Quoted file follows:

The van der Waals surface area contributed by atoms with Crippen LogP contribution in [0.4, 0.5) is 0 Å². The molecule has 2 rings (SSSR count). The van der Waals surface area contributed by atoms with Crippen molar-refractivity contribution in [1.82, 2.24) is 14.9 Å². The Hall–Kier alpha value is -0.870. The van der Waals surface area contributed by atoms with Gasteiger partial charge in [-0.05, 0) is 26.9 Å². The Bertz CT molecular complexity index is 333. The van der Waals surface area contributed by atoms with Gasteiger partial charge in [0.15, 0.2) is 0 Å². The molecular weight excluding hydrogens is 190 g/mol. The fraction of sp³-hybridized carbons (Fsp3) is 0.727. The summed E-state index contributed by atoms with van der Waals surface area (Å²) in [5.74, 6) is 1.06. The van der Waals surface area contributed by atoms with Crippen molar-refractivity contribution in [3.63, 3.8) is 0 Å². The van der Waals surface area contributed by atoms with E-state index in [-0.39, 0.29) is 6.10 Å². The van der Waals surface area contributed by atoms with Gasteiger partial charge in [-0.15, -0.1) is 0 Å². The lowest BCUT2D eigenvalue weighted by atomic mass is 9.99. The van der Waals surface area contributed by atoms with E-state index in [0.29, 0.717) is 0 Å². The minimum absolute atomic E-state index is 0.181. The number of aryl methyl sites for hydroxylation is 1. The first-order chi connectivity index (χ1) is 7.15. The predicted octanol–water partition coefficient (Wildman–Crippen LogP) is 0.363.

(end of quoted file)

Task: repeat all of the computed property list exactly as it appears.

The van der Waals surface area contributed by atoms with Crippen LogP contribution in [0.4, 0.5) is 0 Å². The molecule has 2 rings (SSSR count). The van der Waals surface area contributed by atoms with Crippen molar-refractivity contribution in [1.82, 2.24) is 14.9 Å². The Hall–Kier alpha value is -0.870. The van der Waals surface area contributed by atoms with Gasteiger partial charge in [-0.05, 0) is 26.9 Å². The Bertz CT molecular complexity index is 333. The van der Waals surface area contributed by atoms with Gasteiger partial charge in [0.15, 0.2) is 0 Å². The molecular weight excluding hydrogens is 190 g/mol. The fraction of sp³-hybridized carbons (Fsp3) is 0.727. The summed E-state index contributed by atoms with van der Waals surface area (Å²) in [5.74, 6) is 1.06. The van der Waals surface area contributed by atoms with Crippen molar-refractivity contribution in [3.63, 3.8) is 0 Å². The van der Waals surface area contributed by atoms with E-state index in [-0.39, 0.29) is 6.10 Å². The van der Waals surface area contributed by atoms with Gasteiger partial charge in [-0.15, -0.1) is 0 Å². The lowest BCUT2D eigenvalue weighted by atomic mass is 9.99. The van der Waals surface area contributed by atoms with E-state index in [0.29, 0.717) is 0 Å². The minimum absolute atomic E-state index is 0.181. The number of aryl methyl sites for hydroxylation is 1. The first-order chi connectivity index (χ1) is 7.15. The predicted octanol–water partition coefficient (Wildman–Crippen LogP) is 0.363.